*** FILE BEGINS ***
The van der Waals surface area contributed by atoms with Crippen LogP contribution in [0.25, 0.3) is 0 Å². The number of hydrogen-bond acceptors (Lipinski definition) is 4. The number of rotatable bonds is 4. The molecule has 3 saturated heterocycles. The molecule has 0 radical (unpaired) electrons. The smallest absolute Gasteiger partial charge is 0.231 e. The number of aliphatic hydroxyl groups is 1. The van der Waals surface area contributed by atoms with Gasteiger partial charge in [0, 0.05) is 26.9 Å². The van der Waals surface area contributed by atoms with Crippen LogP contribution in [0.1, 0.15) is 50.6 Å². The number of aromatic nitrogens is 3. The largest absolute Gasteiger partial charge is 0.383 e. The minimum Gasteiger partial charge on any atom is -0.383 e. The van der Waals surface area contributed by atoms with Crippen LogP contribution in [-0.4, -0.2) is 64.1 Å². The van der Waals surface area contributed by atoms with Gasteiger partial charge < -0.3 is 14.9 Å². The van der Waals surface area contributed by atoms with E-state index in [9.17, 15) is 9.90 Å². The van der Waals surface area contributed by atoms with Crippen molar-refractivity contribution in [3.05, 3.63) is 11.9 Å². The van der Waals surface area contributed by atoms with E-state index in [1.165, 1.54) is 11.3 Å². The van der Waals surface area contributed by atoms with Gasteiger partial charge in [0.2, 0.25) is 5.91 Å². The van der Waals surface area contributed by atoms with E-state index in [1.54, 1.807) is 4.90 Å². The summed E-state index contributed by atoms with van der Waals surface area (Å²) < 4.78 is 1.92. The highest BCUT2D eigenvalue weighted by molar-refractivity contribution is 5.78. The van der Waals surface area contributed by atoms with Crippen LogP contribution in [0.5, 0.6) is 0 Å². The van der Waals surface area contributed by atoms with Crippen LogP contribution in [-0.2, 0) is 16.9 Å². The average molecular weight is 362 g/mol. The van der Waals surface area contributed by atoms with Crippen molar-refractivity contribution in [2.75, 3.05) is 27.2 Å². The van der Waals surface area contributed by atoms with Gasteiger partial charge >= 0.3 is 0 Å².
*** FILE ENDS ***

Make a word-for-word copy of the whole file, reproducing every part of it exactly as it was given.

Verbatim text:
The van der Waals surface area contributed by atoms with Crippen LogP contribution in [0.25, 0.3) is 0 Å². The number of hydrogen-bond acceptors (Lipinski definition) is 4. The number of rotatable bonds is 4. The molecule has 3 saturated heterocycles. The molecule has 0 radical (unpaired) electrons. The smallest absolute Gasteiger partial charge is 0.231 e. The number of aliphatic hydroxyl groups is 1. The van der Waals surface area contributed by atoms with Gasteiger partial charge in [0, 0.05) is 26.9 Å². The van der Waals surface area contributed by atoms with Crippen LogP contribution in [0.1, 0.15) is 50.6 Å². The number of aromatic nitrogens is 3. The largest absolute Gasteiger partial charge is 0.383 e. The minimum Gasteiger partial charge on any atom is -0.383 e. The van der Waals surface area contributed by atoms with Crippen LogP contribution in [-0.4, -0.2) is 64.1 Å². The van der Waals surface area contributed by atoms with Gasteiger partial charge < -0.3 is 14.9 Å². The van der Waals surface area contributed by atoms with E-state index in [9.17, 15) is 9.90 Å². The van der Waals surface area contributed by atoms with Crippen molar-refractivity contribution in [3.05, 3.63) is 11.9 Å². The van der Waals surface area contributed by atoms with E-state index in [1.165, 1.54) is 11.3 Å². The van der Waals surface area contributed by atoms with Gasteiger partial charge in [0.2, 0.25) is 5.91 Å². The van der Waals surface area contributed by atoms with E-state index in [1.54, 1.807) is 4.90 Å². The summed E-state index contributed by atoms with van der Waals surface area (Å²) < 4.78 is 1.92. The highest BCUT2D eigenvalue weighted by molar-refractivity contribution is 5.78. The van der Waals surface area contributed by atoms with Crippen LogP contribution in [0.5, 0.6) is 0 Å². The van der Waals surface area contributed by atoms with Crippen LogP contribution in [-0.2, 0) is 16.9 Å². The average molecular weight is 362 g/mol. The van der Waals surface area contributed by atoms with Crippen molar-refractivity contribution in [2.75, 3.05) is 27.2 Å². The van der Waals surface area contributed by atoms with Gasteiger partial charge >= 0.3 is 0 Å².